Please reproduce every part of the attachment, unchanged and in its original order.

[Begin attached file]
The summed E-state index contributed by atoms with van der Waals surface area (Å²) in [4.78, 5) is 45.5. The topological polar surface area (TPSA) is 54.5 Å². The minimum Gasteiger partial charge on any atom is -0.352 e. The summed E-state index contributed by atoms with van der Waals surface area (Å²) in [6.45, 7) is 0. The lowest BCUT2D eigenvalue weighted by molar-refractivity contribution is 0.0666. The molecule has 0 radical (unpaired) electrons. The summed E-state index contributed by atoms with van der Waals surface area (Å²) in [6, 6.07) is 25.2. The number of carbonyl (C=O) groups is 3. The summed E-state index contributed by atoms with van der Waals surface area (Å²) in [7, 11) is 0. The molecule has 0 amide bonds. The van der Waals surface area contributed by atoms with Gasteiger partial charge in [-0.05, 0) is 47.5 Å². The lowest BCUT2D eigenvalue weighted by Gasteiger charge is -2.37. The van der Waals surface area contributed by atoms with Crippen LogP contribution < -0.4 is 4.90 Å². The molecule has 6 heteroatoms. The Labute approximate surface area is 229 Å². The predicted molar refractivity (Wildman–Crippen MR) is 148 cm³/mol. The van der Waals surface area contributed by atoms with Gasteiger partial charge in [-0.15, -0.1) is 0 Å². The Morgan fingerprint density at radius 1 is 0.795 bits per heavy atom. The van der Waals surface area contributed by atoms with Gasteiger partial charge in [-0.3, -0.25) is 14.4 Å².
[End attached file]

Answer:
The summed E-state index contributed by atoms with van der Waals surface area (Å²) in [4.78, 5) is 45.5. The topological polar surface area (TPSA) is 54.5 Å². The minimum Gasteiger partial charge on any atom is -0.352 e. The summed E-state index contributed by atoms with van der Waals surface area (Å²) in [6.45, 7) is 0. The lowest BCUT2D eigenvalue weighted by molar-refractivity contribution is 0.0666. The molecule has 0 radical (unpaired) electrons. The summed E-state index contributed by atoms with van der Waals surface area (Å²) in [6, 6.07) is 25.2. The number of carbonyl (C=O) groups is 3. The summed E-state index contributed by atoms with van der Waals surface area (Å²) in [7, 11) is 0. The molecule has 0 amide bonds. The van der Waals surface area contributed by atoms with Gasteiger partial charge in [-0.05, 0) is 47.5 Å². The lowest BCUT2D eigenvalue weighted by Gasteiger charge is -2.37. The van der Waals surface area contributed by atoms with Crippen LogP contribution < -0.4 is 4.90 Å². The molecule has 6 heteroatoms. The Labute approximate surface area is 229 Å². The predicted molar refractivity (Wildman–Crippen MR) is 148 cm³/mol. The van der Waals surface area contributed by atoms with Gasteiger partial charge in [-0.15, -0.1) is 0 Å². The Morgan fingerprint density at radius 1 is 0.795 bits per heavy atom. The van der Waals surface area contributed by atoms with Gasteiger partial charge in [-0.3, -0.25) is 14.4 Å².